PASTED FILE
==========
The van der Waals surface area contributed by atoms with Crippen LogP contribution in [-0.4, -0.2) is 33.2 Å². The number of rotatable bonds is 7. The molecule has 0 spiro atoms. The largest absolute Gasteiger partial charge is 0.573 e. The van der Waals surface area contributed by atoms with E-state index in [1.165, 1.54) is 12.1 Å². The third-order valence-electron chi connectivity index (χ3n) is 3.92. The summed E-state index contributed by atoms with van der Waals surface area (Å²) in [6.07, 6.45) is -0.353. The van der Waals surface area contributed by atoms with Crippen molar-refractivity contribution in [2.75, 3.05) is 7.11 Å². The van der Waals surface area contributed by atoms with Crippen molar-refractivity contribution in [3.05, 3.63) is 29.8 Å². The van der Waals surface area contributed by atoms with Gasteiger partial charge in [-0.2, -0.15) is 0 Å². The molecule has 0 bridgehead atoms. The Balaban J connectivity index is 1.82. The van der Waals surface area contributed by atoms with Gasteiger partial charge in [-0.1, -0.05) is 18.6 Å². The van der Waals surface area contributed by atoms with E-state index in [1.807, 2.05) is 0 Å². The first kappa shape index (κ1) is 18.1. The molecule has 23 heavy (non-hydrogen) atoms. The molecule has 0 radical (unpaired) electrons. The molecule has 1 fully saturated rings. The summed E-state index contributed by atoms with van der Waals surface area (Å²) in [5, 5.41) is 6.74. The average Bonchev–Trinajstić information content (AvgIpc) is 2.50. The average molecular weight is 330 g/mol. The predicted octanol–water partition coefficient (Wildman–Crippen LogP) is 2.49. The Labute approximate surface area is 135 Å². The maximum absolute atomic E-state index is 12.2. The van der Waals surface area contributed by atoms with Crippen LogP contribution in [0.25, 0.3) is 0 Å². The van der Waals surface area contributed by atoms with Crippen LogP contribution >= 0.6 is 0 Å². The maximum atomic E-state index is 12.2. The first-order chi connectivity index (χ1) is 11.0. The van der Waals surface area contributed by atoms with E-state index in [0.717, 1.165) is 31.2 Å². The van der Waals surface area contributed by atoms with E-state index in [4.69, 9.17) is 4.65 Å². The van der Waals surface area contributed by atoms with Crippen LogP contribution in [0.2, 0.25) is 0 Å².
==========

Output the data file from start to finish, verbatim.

The van der Waals surface area contributed by atoms with Crippen LogP contribution in [-0.4, -0.2) is 33.2 Å². The number of rotatable bonds is 7. The molecule has 0 spiro atoms. The largest absolute Gasteiger partial charge is 0.573 e. The van der Waals surface area contributed by atoms with E-state index in [1.165, 1.54) is 12.1 Å². The third-order valence-electron chi connectivity index (χ3n) is 3.92. The summed E-state index contributed by atoms with van der Waals surface area (Å²) in [6.07, 6.45) is -0.353. The van der Waals surface area contributed by atoms with Crippen molar-refractivity contribution in [2.75, 3.05) is 7.11 Å². The van der Waals surface area contributed by atoms with Crippen molar-refractivity contribution in [3.05, 3.63) is 29.8 Å². The van der Waals surface area contributed by atoms with Gasteiger partial charge in [-0.2, -0.15) is 0 Å². The molecule has 0 bridgehead atoms. The Balaban J connectivity index is 1.82. The van der Waals surface area contributed by atoms with Gasteiger partial charge in [-0.1, -0.05) is 18.6 Å². The van der Waals surface area contributed by atoms with E-state index in [1.807, 2.05) is 0 Å². The first kappa shape index (κ1) is 18.1. The molecule has 23 heavy (non-hydrogen) atoms. The molecule has 0 radical (unpaired) electrons. The molecule has 1 fully saturated rings. The summed E-state index contributed by atoms with van der Waals surface area (Å²) in [5, 5.41) is 6.74. The average Bonchev–Trinajstić information content (AvgIpc) is 2.50. The average molecular weight is 330 g/mol. The predicted octanol–water partition coefficient (Wildman–Crippen LogP) is 2.49. The Labute approximate surface area is 135 Å². The maximum absolute atomic E-state index is 12.2. The van der Waals surface area contributed by atoms with Crippen LogP contribution in [0.25, 0.3) is 0 Å². The van der Waals surface area contributed by atoms with Crippen LogP contribution >= 0.6 is 0 Å². The maximum atomic E-state index is 12.2. The first-order chi connectivity index (χ1) is 11.0. The van der Waals surface area contributed by atoms with E-state index in [0.717, 1.165) is 31.2 Å². The van der Waals surface area contributed by atoms with E-state index in [4.69, 9.17) is 4.65 Å². The van der Waals surface area contributed by atoms with Crippen LogP contribution in [0.2, 0.25) is 0 Å².